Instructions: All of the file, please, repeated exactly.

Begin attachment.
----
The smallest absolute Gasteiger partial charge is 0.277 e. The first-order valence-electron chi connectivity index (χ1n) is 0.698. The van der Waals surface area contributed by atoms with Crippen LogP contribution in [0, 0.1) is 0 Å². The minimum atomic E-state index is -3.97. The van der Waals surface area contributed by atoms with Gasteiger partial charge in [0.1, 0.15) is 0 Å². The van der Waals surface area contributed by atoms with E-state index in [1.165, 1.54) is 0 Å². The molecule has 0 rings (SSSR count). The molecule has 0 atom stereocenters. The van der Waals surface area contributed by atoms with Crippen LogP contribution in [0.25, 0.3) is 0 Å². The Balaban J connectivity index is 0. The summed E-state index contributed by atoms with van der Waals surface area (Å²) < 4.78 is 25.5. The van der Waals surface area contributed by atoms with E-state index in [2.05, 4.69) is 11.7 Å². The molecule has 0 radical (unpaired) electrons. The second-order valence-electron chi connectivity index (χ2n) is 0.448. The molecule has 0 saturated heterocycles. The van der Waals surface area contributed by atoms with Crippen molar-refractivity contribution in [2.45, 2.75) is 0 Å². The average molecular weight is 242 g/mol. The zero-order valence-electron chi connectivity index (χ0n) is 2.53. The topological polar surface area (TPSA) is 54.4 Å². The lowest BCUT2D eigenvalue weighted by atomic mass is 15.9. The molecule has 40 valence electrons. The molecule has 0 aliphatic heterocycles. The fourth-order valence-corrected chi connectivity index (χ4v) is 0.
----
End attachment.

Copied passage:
The smallest absolute Gasteiger partial charge is 0.277 e. The first-order valence-electron chi connectivity index (χ1n) is 0.698. The van der Waals surface area contributed by atoms with Crippen LogP contribution in [0, 0.1) is 0 Å². The minimum atomic E-state index is -3.97. The van der Waals surface area contributed by atoms with Gasteiger partial charge in [0.1, 0.15) is 0 Å². The van der Waals surface area contributed by atoms with E-state index in [1.165, 1.54) is 0 Å². The molecule has 0 rings (SSSR count). The molecule has 0 atom stereocenters. The van der Waals surface area contributed by atoms with Crippen LogP contribution in [0.25, 0.3) is 0 Å². The Balaban J connectivity index is 0. The summed E-state index contributed by atoms with van der Waals surface area (Å²) < 4.78 is 25.5. The van der Waals surface area contributed by atoms with E-state index in [2.05, 4.69) is 11.7 Å². The molecule has 0 radical (unpaired) electrons. The second-order valence-electron chi connectivity index (χ2n) is 0.448. The molecule has 0 saturated heterocycles. The van der Waals surface area contributed by atoms with Crippen molar-refractivity contribution in [2.45, 2.75) is 0 Å². The average molecular weight is 242 g/mol. The zero-order valence-electron chi connectivity index (χ0n) is 2.53. The topological polar surface area (TPSA) is 54.4 Å². The lowest BCUT2D eigenvalue weighted by atomic mass is 15.9. The molecule has 40 valence electrons. The molecule has 0 aliphatic heterocycles. The fourth-order valence-corrected chi connectivity index (χ4v) is 0.